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Wade Waldron

Wade Waldron

Staff Software Practice Lead

Stream Catalog


The Confluent Stream Catalog provides a set of tools that make it easier to discover and use streams. Using the Catalog, we can tag streams with relevant details to make them easier to find. We can search through schemas to determine exactly what information is stored in a given stream. And, once we locate the stream, we can add business metadata to help us determine who is responsible for the stream, and what its purpose is. In this video, we'll explore how to use the Stream Catalog. We'll see how to tag streams, add business metadata, search for streams, and use the REST and GraphQL APIs.


  • Tagging Streams
  • Business Metadata
  • Searching the Catalog
  • Catalog REST API
  • Catalog GraphQL API


REST API Example

	curl -u <API-KEY>:<API-SECRET> \
	--request GET \
	--url '<SCHEMA-REGISTRY-URL>/catalog/v1/search/basic?type=sr_field&query=orderId'

GraphQL API Example

	curl -u <API-KEY>:<API-SECRET> \
	--request POST \
	-H 'content-type: application/json' \
	--url '<SCHEMA-REGISTRY-URL>/catalog/graphql' \
	--data '{	"query":"{ sr_field(tags: [\"PII\"]) { name qualifiedName } }" }'


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Stream Catalog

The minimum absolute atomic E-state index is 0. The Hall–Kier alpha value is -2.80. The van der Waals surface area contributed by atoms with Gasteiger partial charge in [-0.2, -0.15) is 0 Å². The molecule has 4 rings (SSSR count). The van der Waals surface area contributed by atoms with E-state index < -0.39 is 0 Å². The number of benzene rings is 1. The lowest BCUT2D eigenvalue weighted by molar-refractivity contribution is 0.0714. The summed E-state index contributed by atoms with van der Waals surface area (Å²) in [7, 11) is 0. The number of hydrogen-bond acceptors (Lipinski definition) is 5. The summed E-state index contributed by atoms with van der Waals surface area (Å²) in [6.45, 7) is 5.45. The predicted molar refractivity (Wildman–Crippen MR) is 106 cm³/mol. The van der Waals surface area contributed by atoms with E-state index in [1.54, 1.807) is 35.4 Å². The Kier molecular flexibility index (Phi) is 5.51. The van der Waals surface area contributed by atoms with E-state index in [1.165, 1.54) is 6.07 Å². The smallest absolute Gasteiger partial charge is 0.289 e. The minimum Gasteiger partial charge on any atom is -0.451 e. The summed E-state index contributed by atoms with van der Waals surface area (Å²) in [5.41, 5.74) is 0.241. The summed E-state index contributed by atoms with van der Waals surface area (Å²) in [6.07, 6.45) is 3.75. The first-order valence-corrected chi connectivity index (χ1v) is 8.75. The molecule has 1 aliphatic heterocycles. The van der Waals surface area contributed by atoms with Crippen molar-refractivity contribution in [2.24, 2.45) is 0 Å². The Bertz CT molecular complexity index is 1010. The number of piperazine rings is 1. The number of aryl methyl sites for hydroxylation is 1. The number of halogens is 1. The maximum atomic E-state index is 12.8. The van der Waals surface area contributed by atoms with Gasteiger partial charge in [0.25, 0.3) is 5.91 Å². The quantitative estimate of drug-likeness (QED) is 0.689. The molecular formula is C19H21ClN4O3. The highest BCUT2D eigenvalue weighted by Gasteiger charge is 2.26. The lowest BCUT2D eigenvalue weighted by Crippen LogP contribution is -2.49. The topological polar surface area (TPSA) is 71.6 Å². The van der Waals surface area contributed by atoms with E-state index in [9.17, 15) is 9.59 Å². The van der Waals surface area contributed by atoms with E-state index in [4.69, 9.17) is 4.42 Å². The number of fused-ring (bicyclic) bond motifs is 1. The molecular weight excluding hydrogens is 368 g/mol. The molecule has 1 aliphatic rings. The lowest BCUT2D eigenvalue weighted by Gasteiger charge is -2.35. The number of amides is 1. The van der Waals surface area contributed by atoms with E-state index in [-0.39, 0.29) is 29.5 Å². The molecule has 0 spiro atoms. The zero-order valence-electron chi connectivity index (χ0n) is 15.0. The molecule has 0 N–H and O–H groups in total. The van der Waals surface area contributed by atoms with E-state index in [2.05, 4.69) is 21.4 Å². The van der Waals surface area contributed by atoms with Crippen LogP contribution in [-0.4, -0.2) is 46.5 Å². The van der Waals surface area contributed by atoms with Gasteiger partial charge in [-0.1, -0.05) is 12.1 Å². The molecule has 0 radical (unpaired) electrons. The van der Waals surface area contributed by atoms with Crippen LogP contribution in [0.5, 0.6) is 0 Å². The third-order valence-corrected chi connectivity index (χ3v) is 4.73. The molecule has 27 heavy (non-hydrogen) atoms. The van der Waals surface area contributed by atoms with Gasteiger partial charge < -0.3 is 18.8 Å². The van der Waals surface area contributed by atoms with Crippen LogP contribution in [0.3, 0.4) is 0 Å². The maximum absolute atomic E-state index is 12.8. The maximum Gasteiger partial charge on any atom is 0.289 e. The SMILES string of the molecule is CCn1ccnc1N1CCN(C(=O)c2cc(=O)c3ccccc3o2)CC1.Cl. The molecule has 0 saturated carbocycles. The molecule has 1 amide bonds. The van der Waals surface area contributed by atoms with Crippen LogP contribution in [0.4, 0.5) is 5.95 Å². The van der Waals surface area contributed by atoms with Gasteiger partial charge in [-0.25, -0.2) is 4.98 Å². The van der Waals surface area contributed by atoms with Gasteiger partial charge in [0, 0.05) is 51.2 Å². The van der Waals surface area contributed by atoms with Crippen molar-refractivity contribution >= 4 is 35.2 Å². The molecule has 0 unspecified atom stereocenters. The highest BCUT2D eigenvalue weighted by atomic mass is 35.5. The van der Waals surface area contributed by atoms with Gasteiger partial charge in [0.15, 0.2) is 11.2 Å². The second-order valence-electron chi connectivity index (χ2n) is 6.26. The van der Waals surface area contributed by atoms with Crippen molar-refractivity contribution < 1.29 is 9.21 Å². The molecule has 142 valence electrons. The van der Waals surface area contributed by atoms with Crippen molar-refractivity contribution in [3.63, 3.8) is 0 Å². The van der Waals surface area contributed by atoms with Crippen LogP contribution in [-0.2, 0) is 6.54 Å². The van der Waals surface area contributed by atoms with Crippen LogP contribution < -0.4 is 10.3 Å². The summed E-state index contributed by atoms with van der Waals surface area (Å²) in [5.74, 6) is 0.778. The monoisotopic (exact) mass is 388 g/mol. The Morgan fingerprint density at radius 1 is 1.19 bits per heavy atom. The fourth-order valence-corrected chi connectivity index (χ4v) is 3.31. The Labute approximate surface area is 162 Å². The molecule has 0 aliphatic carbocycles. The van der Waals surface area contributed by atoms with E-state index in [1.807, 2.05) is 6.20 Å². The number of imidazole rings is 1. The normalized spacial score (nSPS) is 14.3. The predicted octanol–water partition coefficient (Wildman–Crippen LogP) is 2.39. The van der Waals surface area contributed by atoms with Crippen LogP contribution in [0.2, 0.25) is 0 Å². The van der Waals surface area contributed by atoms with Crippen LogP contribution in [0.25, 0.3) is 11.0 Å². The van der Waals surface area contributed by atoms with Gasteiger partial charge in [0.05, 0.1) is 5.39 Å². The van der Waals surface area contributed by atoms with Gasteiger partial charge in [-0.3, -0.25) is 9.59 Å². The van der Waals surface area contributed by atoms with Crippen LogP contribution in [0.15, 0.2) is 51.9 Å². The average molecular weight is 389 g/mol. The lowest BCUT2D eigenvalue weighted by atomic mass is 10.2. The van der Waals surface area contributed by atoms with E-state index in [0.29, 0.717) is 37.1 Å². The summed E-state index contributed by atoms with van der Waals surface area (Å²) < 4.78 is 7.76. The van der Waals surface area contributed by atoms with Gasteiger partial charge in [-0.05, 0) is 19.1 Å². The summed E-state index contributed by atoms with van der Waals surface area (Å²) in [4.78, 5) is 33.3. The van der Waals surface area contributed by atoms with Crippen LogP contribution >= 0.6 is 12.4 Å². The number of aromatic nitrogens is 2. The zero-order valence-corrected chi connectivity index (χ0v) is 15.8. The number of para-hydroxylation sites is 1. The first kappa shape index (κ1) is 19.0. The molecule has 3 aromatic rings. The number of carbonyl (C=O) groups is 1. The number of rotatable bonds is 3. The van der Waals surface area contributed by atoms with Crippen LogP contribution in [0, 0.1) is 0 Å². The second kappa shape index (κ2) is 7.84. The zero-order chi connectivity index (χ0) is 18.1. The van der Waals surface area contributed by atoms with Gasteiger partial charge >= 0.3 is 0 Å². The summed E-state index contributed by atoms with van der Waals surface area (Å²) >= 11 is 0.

The Confluent Stream Catalog provides a set of tools that make it easier to discover and use streams. They allow us to tag our streams and apply business metadata to them. This is combined with rich search capabilities so that we can easily find the streams that we need. Before we look at tagging and metadata, let's look at some of the search basics. The Confluent Cloud UI includes a search box where you can enter any keyword you wish to find. It will search environments, topics, schemas and more, to find the search term. It will then provide a set of results based on your search. For example, if we had a topic named "Customers", and a schema attached to that topic, searching for "Customers" would return both in the results, but we can do more than just search for a schema. We can even search within the schema for a specific field. For example, we could search for the "address" and it would show us that the "Customers-value" schema contains that field. These searches even include older versions of the schema. However, sometimes we need to search for something less specific. For example, what if we wanted to search for all Personally Identifiable Information, or PII? It's unlikely there would be a field or a topic named "PII", and as a result, our search would fail, but what if we did want to search for categories rather than specific values? The Stream Catalog provides support for tags that can fulfill our need to categorize the data. We can create freeform tags for any category we want. However, there are some built in tags, such as PII, that can be found in the "Recommended" section. Once a tag has been created, it can be applied to a topic, a schema record, or even in two individual fields. For example, we could apply the PII tag to the "address" field in the "Customers-value" schema, or we could apply it to the schema record itself. This would allow anyone searching for the PII tag to locate the specific field in the schema. Once we've located a stream, it can be helpful to provide some additional business data for that stream. As an example, we may want to include contact information such as a name and email address. That way if someone is looking at the stream, they will know who to talk to if they have questions. Business metadata is different from tags in a couple of ways. First, it can contain multiple custom values rather than just a name and description. Second, it is applied to the schema rather than an individual field. Once we have created the metadata, we can attach it to our schema or topic. If someone is viewing the schema, they will be able to see the metadata we defined. We can even apply tags directly to the schema at the same level as the metadata. These tags will be visible to anyone viewing the schema. Up to this point, we've been interacting with the catalog entirely through the Confluent Cloud Console. However, many of the operations we have have seen can also be performed through APIs. The REST API supports operations such as creating and managing tags and business metadata, as well as searching the catalog. Meanwhile, the GraphQL API provides a more flexible and powerful form of search. All of these operations can be performed using a standard HTTP client. Let's put all of this together. Imagine we have created a "Customers" stream. We have added the appropriate PII tags, and potentially others, to the stream. We have also recorded our name and email address in the business metadata. Now, another user has gone to the catalog, perhaps looking to see if they can get access to the customer data such as the address. Using the search, they look up address and quickly find our stream. Opening the schema, they can see that this stream contains personal information. They can also see the name and email address of the person responsible for the data. At this point, they could approach us with questions but maybe they don't need to. They already have access to the name of the topic and the schema for the data. They could easily download the schema, use it to generate application code, and immediately start consuming the stream. This means that in a span of a few minutes, they could go from having no idea where the data lives to consuming that data in their application, all without ever needing outside help. This kind of self-serve discovery is the primary goal of the Stream Catalog. If you aren't already on Confluent Developer, head there now using the link in the video description to access the rest of this course and its hands-on exercises.